The role of the CIO is undergoing its own transformation in order to advance institutional priorities through the use of technology.

The focus in 2020, then, is to simplify, sustain, innovate, and drive to Dx in all of our institutions and places of higher learning.

 

 

From DSC:
To me, one of the key roles of today’s collegiate CIO should be to collaborate with the academic side of the house to identify ways to strategically use technologies to significantly lower the cost of obtaining a degree. Higher education affordability is listed as #8. That’s waaaaaay underestimating the issue and another key reason the backlash continues to build against traditional higher education. If things don’t change and a much cheaper — but still effective — means comes along, look out. Students and families are feeling the weight of the gorillas of debt on their back — weight that lasts for decades for many people today. Along these lines, issues involving privacy and data security — while also important to students — are mainly a CYA for colleges and universities. They don’t address the gorillas of debt as much as other solutions might.

Sorry if you don’t want to hear it, but one of the best solutions involves offering a significant amount of 100% online-based offerings. While this was mentioned, you can still get major pushback about this strategy. But you can’t tell me for one second that offering online-based classes is more expensive than offering traditional, face-to-face based classes. Why? What?! How could I possibly assert this?! The answer is quite simple. One just needs to request to review the budget of your Physical Plant Department. That’s why. Check it out if you can — you’ll see what I mean.

Also, though data is important, it won’t save colleges and universities from closing. What are some things that stand a better chance of doing that?! Here are some:

  • Vision
  • Developing a culture that supports innovation and a willingness to experiment/change 
  • Finding ways to significantly lower the price of obtaining a degree
  • Scanning the horizons to see what’s coming down the pike and how that will impact our students’ futures. Then, develop the curriculum to best help our students prepare for their future.

“The CIO’s ‘role at the table’ has evolved to be one that is less about the mechanics of the IT organization and more about how IT can serve as a strategic partner in helping the institution execute its mission.”(source)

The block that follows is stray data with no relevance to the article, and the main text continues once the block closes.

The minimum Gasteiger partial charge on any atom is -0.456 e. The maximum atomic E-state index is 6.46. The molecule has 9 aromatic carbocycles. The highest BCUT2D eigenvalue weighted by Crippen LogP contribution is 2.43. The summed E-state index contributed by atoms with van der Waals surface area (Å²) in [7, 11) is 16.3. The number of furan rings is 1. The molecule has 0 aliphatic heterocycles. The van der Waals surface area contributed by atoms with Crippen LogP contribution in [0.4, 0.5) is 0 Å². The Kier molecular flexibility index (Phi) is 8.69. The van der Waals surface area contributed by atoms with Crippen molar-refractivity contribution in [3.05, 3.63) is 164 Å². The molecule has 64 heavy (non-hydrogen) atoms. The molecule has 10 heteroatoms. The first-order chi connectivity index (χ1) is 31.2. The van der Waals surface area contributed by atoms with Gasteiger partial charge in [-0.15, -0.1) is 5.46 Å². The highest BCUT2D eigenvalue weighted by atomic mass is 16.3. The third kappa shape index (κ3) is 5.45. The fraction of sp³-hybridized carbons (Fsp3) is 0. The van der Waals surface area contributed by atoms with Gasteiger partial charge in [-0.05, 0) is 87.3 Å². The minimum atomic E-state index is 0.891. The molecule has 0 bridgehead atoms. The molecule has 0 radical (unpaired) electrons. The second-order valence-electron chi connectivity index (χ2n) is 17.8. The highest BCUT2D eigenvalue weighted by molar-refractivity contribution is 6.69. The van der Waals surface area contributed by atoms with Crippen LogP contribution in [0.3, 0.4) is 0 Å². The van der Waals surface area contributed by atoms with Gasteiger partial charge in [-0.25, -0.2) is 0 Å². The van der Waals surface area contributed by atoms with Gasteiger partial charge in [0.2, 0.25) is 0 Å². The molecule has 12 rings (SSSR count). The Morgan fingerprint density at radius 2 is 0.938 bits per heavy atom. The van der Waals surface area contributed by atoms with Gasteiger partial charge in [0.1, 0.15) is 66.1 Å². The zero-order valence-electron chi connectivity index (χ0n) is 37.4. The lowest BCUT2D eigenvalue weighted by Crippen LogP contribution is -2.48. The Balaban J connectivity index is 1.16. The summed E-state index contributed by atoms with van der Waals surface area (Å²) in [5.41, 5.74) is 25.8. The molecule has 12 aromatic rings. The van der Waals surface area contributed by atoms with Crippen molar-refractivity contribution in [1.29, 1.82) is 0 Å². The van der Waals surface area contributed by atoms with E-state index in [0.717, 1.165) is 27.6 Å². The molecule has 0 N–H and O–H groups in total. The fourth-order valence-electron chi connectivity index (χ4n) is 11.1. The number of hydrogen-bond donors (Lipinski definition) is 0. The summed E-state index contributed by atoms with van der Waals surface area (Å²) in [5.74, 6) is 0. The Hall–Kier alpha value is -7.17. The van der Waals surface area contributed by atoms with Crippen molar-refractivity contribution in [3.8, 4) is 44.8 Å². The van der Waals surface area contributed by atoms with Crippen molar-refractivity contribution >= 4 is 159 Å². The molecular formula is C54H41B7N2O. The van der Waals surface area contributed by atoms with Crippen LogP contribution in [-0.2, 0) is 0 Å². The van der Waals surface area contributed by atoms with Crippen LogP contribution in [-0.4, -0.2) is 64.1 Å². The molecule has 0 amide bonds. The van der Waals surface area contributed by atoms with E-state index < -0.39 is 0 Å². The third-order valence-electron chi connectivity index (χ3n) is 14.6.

Excerpts:

We see the AI space poised for an acceleration in adoption, driven by more sophisticated AI models being put in production, specialized hardware that increases AI’s capacity to provide quicker results based on larger datasets, simplified tools that democratize access to the entire AI stack, small tools that enables AI on nearly any device, and cloud access to AI tools that allow access to AI resources from anywhere.

To fully take advantage of AI technologies, you’ll need to retrain your entire organization.

 

DC: Precursor to a next gen learning platform…? Another piece is falling into place.

 

Some of the topics/items mentioned include:

  • Technologists join lawyers in creating the legal realm of the future.
  • Future lawyers will need to either have project managers on staff or be able to manage projects themselves.
  • Lifelong learning is now critically important. One doesn’t necessarily need to be able to code, but one needs to be constantly learning.
  • Need to understand legal principles but you will also need to have augmented skills (which will differ from person to person)
  • New business and delivery models. Don’t presuppose that the current model will always be around.
  • There will be fewer traditional roles/practices. Traditional roles are sunsetting; new skillsets are needed.
  • Students: Do your due diligence; read up on the industry and think about whether there’s a good fit. Learn your craft. Get experience. Be who you are. Bring your unique brand to the table.
 

 

Learning from the living class room

 

Stepping Back from the Cliff: Facing New Realities of Changing Student Demographics — from evoLLLution.com by Jim Shaeffer
Most universities that plan to stick to the status quo and serve exclusively traditional learners are facing a cliff. CE divisions can help their institutions avoid a potential drop, but only if they’re empowered.

Excerpt:

Demographics of students enrolling at colleges and universities are evolving. And students’ expectations are evolving as well. As the numbers of 18-22 year olds fresh out of high school drop, the recruitment of non-traditional students is becoming more important than ever. In this interview, James Shaeffer discusses the role continuing education (CE) departments can play as drivers of innovation and reflects on how CE leaders can help their main campus colleagues embrace transformational change.

Addendum on 1/4/20: